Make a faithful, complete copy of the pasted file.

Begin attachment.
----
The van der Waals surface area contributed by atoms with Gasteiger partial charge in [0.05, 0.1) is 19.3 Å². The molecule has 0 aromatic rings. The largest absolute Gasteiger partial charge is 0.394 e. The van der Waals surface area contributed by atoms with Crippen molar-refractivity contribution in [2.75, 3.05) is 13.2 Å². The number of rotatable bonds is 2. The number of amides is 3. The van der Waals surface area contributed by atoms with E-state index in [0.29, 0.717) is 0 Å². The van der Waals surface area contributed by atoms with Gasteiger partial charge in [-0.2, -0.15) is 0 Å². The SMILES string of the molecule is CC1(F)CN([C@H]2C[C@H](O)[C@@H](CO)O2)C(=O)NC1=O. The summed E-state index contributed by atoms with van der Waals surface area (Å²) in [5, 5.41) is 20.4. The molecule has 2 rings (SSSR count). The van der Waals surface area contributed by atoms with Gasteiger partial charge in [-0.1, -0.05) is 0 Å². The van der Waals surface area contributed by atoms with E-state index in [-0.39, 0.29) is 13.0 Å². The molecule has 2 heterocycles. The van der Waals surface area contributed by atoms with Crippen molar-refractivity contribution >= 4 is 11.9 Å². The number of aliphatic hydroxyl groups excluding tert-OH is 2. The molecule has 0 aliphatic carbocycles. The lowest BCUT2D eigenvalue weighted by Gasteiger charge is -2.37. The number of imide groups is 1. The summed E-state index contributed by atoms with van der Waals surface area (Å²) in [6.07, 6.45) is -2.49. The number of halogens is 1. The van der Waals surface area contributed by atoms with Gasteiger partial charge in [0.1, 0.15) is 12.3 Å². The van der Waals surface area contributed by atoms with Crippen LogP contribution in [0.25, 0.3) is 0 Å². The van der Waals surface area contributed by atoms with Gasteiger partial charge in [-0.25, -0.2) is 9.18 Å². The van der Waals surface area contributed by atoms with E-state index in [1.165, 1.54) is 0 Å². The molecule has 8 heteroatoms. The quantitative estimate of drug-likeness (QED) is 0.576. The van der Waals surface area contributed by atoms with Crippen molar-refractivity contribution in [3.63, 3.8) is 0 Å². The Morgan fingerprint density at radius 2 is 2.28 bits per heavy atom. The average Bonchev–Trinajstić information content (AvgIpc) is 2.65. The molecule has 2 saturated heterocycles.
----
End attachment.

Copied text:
The van der Waals surface area contributed by atoms with Gasteiger partial charge in [0.05, 0.1) is 19.3 Å². The molecule has 0 aromatic rings. The largest absolute Gasteiger partial charge is 0.394 e. The van der Waals surface area contributed by atoms with Crippen molar-refractivity contribution in [2.75, 3.05) is 13.2 Å². The number of rotatable bonds is 2. The number of amides is 3. The van der Waals surface area contributed by atoms with E-state index in [0.29, 0.717) is 0 Å². The van der Waals surface area contributed by atoms with Gasteiger partial charge in [-0.2, -0.15) is 0 Å². The SMILES string of the molecule is CC1(F)CN([C@H]2C[C@H](O)[C@@H](CO)O2)C(=O)NC1=O. The summed E-state index contributed by atoms with van der Waals surface area (Å²) in [5, 5.41) is 20.4. The molecule has 2 rings (SSSR count). The van der Waals surface area contributed by atoms with Gasteiger partial charge in [-0.1, -0.05) is 0 Å². The van der Waals surface area contributed by atoms with E-state index in [-0.39, 0.29) is 13.0 Å². The molecule has 2 heterocycles. The van der Waals surface area contributed by atoms with Crippen molar-refractivity contribution >= 4 is 11.9 Å². The number of aliphatic hydroxyl groups excluding tert-OH is 2. The molecule has 0 aliphatic carbocycles. The lowest BCUT2D eigenvalue weighted by Gasteiger charge is -2.37. The number of imide groups is 1. The summed E-state index contributed by atoms with van der Waals surface area (Å²) in [6.07, 6.45) is -2.49. The number of halogens is 1. The van der Waals surface area contributed by atoms with Gasteiger partial charge in [0.1, 0.15) is 12.3 Å². The van der Waals surface area contributed by atoms with Crippen LogP contribution in [0.25, 0.3) is 0 Å². The van der Waals surface area contributed by atoms with Gasteiger partial charge in [-0.25, -0.2) is 9.18 Å². The van der Waals surface area contributed by atoms with E-state index in [1.165, 1.54) is 0 Å². The molecule has 8 heteroatoms. The quantitative estimate of drug-likeness (QED) is 0.576. The van der Waals surface area contributed by atoms with Crippen molar-refractivity contribution in [3.63, 3.8) is 0 Å². The Morgan fingerprint density at radius 2 is 2.28 bits per heavy atom. The average Bonchev–Trinajstić information content (AvgIpc) is 2.65. The molecule has 2 saturated heterocycles.